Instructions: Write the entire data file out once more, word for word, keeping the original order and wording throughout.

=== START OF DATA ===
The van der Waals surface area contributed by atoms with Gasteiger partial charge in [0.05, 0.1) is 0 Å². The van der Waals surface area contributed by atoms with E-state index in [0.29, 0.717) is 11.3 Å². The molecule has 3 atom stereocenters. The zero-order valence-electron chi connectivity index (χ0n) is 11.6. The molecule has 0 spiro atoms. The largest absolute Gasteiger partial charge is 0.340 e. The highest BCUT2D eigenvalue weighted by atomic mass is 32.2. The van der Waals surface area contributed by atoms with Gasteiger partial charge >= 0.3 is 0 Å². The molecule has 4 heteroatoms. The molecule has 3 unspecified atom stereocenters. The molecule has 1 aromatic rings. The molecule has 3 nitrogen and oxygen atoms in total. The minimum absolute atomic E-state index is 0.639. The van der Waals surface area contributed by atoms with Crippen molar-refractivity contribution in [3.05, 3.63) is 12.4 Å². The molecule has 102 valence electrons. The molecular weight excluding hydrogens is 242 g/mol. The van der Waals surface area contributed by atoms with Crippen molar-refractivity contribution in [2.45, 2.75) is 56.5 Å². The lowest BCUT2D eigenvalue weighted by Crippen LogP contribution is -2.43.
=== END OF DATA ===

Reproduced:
The van der Waals surface area contributed by atoms with Gasteiger partial charge in [0.05, 0.1) is 0 Å². The van der Waals surface area contributed by atoms with E-state index in [0.29, 0.717) is 11.3 Å². The molecule has 3 atom stereocenters. The zero-order valence-electron chi connectivity index (χ0n) is 11.6. The molecule has 0 spiro atoms. The largest absolute Gasteiger partial charge is 0.340 e. The highest BCUT2D eigenvalue weighted by atomic mass is 32.2. The van der Waals surface area contributed by atoms with Gasteiger partial charge >= 0.3 is 0 Å². The molecule has 4 heteroatoms. The molecule has 3 unspecified atom stereocenters. The molecule has 1 aromatic rings. The molecule has 3 nitrogen and oxygen atoms in total. The minimum absolute atomic E-state index is 0.639. The van der Waals surface area contributed by atoms with Crippen molar-refractivity contribution in [3.05, 3.63) is 12.4 Å². The molecule has 102 valence electrons. The molecular weight excluding hydrogens is 242 g/mol. The van der Waals surface area contributed by atoms with Crippen molar-refractivity contribution in [2.45, 2.75) is 56.5 Å². The lowest BCUT2D eigenvalue weighted by Crippen LogP contribution is -2.43.